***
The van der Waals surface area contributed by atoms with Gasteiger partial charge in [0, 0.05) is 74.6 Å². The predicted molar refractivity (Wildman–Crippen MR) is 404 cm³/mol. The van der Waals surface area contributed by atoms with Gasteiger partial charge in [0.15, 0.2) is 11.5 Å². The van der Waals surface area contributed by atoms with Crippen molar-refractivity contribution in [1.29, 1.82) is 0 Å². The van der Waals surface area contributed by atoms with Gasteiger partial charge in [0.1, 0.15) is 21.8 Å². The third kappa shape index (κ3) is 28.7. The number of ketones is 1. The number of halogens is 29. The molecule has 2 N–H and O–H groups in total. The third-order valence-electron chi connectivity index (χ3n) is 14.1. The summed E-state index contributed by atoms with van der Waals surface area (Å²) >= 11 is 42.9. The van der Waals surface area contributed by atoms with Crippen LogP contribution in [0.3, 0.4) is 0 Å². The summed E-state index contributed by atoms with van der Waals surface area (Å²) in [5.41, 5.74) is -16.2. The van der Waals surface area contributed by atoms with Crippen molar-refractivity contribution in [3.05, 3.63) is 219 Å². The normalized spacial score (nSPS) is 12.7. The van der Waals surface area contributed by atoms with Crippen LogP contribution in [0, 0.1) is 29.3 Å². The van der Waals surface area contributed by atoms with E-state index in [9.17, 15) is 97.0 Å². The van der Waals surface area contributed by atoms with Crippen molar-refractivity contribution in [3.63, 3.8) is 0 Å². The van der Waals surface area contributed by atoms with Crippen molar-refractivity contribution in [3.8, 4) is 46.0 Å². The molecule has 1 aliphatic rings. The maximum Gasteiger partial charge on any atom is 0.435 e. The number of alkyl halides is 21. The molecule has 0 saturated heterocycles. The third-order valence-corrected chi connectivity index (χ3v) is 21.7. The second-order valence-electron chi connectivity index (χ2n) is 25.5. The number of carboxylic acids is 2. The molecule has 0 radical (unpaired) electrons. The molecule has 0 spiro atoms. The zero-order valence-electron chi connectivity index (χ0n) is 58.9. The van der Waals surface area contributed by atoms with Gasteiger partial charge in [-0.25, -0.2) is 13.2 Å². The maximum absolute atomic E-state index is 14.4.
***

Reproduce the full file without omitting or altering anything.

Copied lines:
The van der Waals surface area contributed by atoms with Gasteiger partial charge in [0, 0.05) is 74.6 Å². The predicted molar refractivity (Wildman–Crippen MR) is 404 cm³/mol. The van der Waals surface area contributed by atoms with Gasteiger partial charge in [0.15, 0.2) is 11.5 Å². The van der Waals surface area contributed by atoms with Crippen molar-refractivity contribution in [1.29, 1.82) is 0 Å². The van der Waals surface area contributed by atoms with Gasteiger partial charge in [0.1, 0.15) is 21.8 Å². The third kappa shape index (κ3) is 28.7. The number of ketones is 1. The number of halogens is 29. The molecule has 2 N–H and O–H groups in total. The third-order valence-electron chi connectivity index (χ3n) is 14.1. The summed E-state index contributed by atoms with van der Waals surface area (Å²) >= 11 is 42.9. The van der Waals surface area contributed by atoms with Crippen LogP contribution in [0.3, 0.4) is 0 Å². The summed E-state index contributed by atoms with van der Waals surface area (Å²) in [5.41, 5.74) is -16.2. The van der Waals surface area contributed by atoms with Crippen molar-refractivity contribution in [3.05, 3.63) is 219 Å². The normalized spacial score (nSPS) is 12.7. The van der Waals surface area contributed by atoms with Crippen LogP contribution in [0, 0.1) is 29.3 Å². The van der Waals surface area contributed by atoms with E-state index in [9.17, 15) is 97.0 Å². The van der Waals surface area contributed by atoms with Crippen molar-refractivity contribution in [3.63, 3.8) is 0 Å². The van der Waals surface area contributed by atoms with Crippen molar-refractivity contribution in [3.8, 4) is 46.0 Å². The molecule has 1 aliphatic rings. The maximum Gasteiger partial charge on any atom is 0.435 e. The number of alkyl halides is 21. The molecule has 0 saturated heterocycles. The third-order valence-corrected chi connectivity index (χ3v) is 21.7. The second-order valence-electron chi connectivity index (χ2n) is 25.5. The number of carboxylic acids is 2. The molecule has 0 radical (unpaired) electrons. The molecule has 0 spiro atoms. The zero-order valence-electron chi connectivity index (χ0n) is 58.9. The van der Waals surface area contributed by atoms with Gasteiger partial charge in [-0.25, -0.2) is 13.2 Å². The maximum absolute atomic E-state index is 14.4.